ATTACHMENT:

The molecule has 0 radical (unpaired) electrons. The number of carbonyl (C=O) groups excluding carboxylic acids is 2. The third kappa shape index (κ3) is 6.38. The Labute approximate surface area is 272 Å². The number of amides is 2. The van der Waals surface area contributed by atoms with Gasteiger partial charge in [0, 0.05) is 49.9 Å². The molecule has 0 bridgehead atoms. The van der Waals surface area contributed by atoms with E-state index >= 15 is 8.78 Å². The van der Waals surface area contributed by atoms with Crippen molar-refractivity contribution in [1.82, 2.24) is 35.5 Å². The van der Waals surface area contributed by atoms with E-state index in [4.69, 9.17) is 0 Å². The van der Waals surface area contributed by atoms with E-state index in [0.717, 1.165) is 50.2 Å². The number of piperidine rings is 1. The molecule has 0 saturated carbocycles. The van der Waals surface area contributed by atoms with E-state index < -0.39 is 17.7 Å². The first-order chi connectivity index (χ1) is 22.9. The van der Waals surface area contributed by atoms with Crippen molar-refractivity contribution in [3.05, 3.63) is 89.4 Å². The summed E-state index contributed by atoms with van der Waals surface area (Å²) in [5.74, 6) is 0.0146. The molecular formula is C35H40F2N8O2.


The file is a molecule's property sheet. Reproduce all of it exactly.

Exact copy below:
The molecule has 0 radical (unpaired) electrons. The number of carbonyl (C=O) groups excluding carboxylic acids is 2. The third kappa shape index (κ3) is 6.38. The Labute approximate surface area is 272 Å². The number of amides is 2. The van der Waals surface area contributed by atoms with Gasteiger partial charge in [0, 0.05) is 49.9 Å². The molecule has 0 bridgehead atoms. The van der Waals surface area contributed by atoms with E-state index >= 15 is 8.78 Å². The van der Waals surface area contributed by atoms with Crippen molar-refractivity contribution in [1.82, 2.24) is 35.5 Å². The van der Waals surface area contributed by atoms with E-state index in [4.69, 9.17) is 0 Å². The van der Waals surface area contributed by atoms with E-state index in [0.717, 1.165) is 50.2 Å². The number of piperidine rings is 1. The molecule has 0 saturated carbocycles. The van der Waals surface area contributed by atoms with E-state index < -0.39 is 17.7 Å². The first-order chi connectivity index (χ1) is 22.9. The van der Waals surface area contributed by atoms with Crippen molar-refractivity contribution in [3.05, 3.63) is 89.4 Å². The summed E-state index contributed by atoms with van der Waals surface area (Å²) in [5.74, 6) is 0.0146. The molecular formula is C35H40F2N8O2.